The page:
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On May 12, vote safely: Don't give BC an STV

Electoral reformers in Canada have proven time and time again that they want absolutely anything, as long as it isn't what we have. Their latest principle compromise is the referendum in BC next week, where the province will vote, for the second time, on an obscure and barely used electoral system called the Single Transferable Vote (STV). At its core is the best possible electoral system: a preferential ballot, but the proposal in BC then takes a good idea and bastardises it so totally that, were it to pass, BC could kiss representation goodbye.

The problem is simple. BC intends to turn simple, single-member ridings into massive conglomerations of unrelated communities with multiple representatives forced to compete with local politicians to keep themselves relevant. These mega-ridings will be made up of as many as seven current ridings, with seven representatives. The premise is that with multiple representatives per riding, small parties have a chance of winning where they would currently be shut out on the vote split. While there's little evidence to support this, there is a misconception that the off-chance of a fringe party winning a seat if the mega-riding is sufficiently diverse makes the electoral system "proportional." It isn't.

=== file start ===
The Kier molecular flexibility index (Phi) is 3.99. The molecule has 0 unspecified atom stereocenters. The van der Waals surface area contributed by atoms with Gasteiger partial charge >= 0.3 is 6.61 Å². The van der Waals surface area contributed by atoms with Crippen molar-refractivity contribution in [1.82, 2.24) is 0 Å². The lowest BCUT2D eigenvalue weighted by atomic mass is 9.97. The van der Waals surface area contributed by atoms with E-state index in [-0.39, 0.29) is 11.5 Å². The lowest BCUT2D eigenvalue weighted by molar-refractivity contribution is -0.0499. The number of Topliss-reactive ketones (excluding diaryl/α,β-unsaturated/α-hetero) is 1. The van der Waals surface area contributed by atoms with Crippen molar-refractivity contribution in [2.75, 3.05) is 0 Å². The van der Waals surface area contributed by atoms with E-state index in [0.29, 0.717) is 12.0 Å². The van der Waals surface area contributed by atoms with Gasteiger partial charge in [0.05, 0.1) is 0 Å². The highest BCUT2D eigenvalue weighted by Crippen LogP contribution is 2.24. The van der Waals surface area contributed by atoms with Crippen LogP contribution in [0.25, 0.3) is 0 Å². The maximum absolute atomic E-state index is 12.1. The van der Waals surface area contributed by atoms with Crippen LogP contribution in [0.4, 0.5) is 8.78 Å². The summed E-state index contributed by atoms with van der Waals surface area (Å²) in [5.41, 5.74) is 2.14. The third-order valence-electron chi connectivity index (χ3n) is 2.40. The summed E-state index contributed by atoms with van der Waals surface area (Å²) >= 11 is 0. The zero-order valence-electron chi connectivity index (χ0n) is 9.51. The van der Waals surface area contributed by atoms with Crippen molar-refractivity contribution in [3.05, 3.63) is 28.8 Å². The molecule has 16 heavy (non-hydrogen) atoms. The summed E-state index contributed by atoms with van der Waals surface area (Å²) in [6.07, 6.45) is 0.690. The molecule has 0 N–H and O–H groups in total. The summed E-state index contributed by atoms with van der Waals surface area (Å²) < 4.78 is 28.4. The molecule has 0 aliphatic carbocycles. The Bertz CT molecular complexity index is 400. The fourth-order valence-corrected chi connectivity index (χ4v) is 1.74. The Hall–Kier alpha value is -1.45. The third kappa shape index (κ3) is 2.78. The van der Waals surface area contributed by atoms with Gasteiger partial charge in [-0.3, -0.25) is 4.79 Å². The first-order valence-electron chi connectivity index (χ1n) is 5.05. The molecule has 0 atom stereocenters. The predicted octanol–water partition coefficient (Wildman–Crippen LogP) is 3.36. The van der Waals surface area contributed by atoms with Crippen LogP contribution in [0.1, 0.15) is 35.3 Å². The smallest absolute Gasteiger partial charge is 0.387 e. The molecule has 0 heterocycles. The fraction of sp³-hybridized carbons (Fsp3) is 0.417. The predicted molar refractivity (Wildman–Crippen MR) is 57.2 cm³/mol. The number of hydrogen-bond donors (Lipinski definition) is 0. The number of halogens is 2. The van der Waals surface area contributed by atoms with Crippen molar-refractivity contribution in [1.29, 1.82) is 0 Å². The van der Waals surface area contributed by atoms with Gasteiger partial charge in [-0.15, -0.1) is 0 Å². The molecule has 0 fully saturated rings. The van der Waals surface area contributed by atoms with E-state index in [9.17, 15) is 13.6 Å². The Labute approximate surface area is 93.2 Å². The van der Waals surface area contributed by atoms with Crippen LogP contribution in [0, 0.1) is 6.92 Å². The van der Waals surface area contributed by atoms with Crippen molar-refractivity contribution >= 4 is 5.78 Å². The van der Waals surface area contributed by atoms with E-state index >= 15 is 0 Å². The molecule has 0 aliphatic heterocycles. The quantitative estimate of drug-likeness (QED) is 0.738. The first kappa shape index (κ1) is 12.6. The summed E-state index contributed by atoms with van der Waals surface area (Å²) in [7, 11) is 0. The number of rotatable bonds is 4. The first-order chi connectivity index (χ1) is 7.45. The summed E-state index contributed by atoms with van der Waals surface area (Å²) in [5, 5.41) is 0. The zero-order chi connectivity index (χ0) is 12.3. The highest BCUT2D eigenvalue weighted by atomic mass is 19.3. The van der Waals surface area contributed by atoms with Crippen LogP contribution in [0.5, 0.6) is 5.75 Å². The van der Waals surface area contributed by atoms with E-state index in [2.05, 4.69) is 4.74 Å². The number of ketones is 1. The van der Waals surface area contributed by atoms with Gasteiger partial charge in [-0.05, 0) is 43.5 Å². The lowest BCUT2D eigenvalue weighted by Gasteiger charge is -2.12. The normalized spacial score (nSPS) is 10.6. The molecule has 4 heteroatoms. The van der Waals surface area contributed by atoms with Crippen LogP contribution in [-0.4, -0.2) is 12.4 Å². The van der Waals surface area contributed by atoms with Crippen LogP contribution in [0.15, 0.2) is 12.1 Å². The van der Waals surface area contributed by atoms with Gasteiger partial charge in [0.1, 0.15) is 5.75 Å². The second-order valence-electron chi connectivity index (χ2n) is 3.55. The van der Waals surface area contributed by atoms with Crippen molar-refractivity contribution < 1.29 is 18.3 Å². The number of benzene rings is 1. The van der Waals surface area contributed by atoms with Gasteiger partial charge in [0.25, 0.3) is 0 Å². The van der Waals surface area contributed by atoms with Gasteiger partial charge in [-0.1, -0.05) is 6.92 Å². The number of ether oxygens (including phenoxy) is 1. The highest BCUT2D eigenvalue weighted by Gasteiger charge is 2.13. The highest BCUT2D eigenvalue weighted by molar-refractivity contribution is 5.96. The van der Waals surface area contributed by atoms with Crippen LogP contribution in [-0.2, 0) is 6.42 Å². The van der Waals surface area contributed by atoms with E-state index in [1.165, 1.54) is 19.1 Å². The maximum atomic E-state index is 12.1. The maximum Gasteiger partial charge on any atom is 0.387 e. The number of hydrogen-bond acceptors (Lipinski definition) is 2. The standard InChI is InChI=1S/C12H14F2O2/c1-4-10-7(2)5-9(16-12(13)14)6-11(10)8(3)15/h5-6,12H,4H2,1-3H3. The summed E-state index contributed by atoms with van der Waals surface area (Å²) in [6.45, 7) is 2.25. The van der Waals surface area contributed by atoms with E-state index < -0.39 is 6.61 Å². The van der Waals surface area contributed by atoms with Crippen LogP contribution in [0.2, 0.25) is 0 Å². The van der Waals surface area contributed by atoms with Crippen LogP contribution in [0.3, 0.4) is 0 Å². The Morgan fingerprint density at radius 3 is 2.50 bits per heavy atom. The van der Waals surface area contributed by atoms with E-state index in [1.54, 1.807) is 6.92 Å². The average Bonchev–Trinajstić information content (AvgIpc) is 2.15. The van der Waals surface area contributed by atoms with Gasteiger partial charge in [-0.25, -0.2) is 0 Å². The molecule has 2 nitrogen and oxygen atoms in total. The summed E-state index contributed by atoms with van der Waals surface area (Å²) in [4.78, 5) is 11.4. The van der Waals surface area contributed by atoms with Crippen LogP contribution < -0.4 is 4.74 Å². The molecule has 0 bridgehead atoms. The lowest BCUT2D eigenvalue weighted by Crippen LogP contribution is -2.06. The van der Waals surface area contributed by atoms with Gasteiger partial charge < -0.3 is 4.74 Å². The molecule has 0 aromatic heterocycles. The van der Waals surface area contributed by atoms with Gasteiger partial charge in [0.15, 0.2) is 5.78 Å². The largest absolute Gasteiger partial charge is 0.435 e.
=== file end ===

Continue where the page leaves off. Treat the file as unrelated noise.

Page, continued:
Were this to be in Ontario, the equivalent where I live would be to have the ridings of Guelph, Wellington Halton-Hills, Flamborough-Dundas-Ancaster, Kitchener-Conestoga, Kitchener-Centre, Kitchener-Waterloo, and Cambridge merged into one mega-riding.

It's pretty easy to see where the problems would be. In the recent federal election, Guelph had ten candidates. Between these seven ridings there would have been more than forty.

Imagine, for a moment, an all-candidates debate with forty candidates.

If you live in Georgetown, a city that is significant within the current riding of Wellington-Halton Hills, do you expect ever, in an entire 36 day campaign, to hear from any of the forty candidates in your riding when they each have every door in Kitchener-Waterloo, Cambridge, and if they get to it, Guelph to knock on?

Having gone door-to-door in the last election in Guelph, I know how difficult it is to hit every door in the city. We had an 82-day campaign, thanks to the cancellation of our by-election, and one riding. Every candidate in an STV election would normally have a 36 day campaign and seven ridings to cover, giving a maximum of five days per current riding to campaign.